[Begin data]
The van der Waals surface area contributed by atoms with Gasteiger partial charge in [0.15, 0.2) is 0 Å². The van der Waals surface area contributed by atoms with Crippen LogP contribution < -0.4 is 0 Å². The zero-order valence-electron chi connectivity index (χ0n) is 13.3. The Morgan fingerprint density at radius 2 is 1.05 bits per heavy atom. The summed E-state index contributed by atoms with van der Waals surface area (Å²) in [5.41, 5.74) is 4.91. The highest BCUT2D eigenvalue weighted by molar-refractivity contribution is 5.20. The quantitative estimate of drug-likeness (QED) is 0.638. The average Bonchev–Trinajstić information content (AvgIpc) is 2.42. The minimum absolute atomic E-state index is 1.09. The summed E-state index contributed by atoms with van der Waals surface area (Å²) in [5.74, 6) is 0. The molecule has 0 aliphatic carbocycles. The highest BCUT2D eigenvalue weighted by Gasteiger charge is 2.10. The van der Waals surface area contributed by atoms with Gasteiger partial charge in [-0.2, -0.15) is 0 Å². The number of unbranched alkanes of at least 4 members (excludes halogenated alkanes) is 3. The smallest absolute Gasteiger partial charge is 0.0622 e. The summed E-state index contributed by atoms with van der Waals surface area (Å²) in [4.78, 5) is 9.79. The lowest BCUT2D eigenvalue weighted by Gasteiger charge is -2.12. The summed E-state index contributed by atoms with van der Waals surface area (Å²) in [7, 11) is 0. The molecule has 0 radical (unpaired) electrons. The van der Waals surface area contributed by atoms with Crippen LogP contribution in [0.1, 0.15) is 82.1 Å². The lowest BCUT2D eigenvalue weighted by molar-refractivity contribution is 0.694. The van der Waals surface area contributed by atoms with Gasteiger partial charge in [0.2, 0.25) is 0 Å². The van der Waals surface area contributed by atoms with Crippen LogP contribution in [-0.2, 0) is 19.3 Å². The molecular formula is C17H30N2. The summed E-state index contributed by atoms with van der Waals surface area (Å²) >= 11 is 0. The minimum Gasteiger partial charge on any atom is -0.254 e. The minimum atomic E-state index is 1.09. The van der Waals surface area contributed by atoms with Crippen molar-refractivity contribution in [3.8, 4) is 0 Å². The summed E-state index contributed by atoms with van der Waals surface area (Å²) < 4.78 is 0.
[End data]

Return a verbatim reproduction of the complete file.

The van der Waals surface area contributed by atoms with Gasteiger partial charge in [0.15, 0.2) is 0 Å². The van der Waals surface area contributed by atoms with Crippen LogP contribution < -0.4 is 0 Å². The zero-order valence-electron chi connectivity index (χ0n) is 13.3. The Morgan fingerprint density at radius 2 is 1.05 bits per heavy atom. The summed E-state index contributed by atoms with van der Waals surface area (Å²) in [5.41, 5.74) is 4.91. The highest BCUT2D eigenvalue weighted by molar-refractivity contribution is 5.20. The quantitative estimate of drug-likeness (QED) is 0.638. The average Bonchev–Trinajstić information content (AvgIpc) is 2.42. The minimum absolute atomic E-state index is 1.09. The summed E-state index contributed by atoms with van der Waals surface area (Å²) in [5.74, 6) is 0. The molecule has 0 aliphatic carbocycles. The highest BCUT2D eigenvalue weighted by Gasteiger charge is 2.10. The van der Waals surface area contributed by atoms with Gasteiger partial charge in [-0.2, -0.15) is 0 Å². The number of unbranched alkanes of at least 4 members (excludes halogenated alkanes) is 3. The smallest absolute Gasteiger partial charge is 0.0622 e. The summed E-state index contributed by atoms with van der Waals surface area (Å²) in [4.78, 5) is 9.79. The lowest BCUT2D eigenvalue weighted by Gasteiger charge is -2.12. The summed E-state index contributed by atoms with van der Waals surface area (Å²) in [7, 11) is 0. The molecule has 0 radical (unpaired) electrons. The van der Waals surface area contributed by atoms with Crippen LogP contribution in [0.1, 0.15) is 82.1 Å². The lowest BCUT2D eigenvalue weighted by molar-refractivity contribution is 0.694. The van der Waals surface area contributed by atoms with Gasteiger partial charge in [0.2, 0.25) is 0 Å². The van der Waals surface area contributed by atoms with Crippen LogP contribution in [-0.2, 0) is 19.3 Å². The molecular formula is C17H30N2. The summed E-state index contributed by atoms with van der Waals surface area (Å²) >= 11 is 0. The minimum Gasteiger partial charge on any atom is -0.254 e. The minimum atomic E-state index is 1.09. The van der Waals surface area contributed by atoms with Crippen molar-refractivity contribution in [3.8, 4) is 0 Å². The summed E-state index contributed by atoms with van der Waals surface area (Å²) < 4.78 is 0.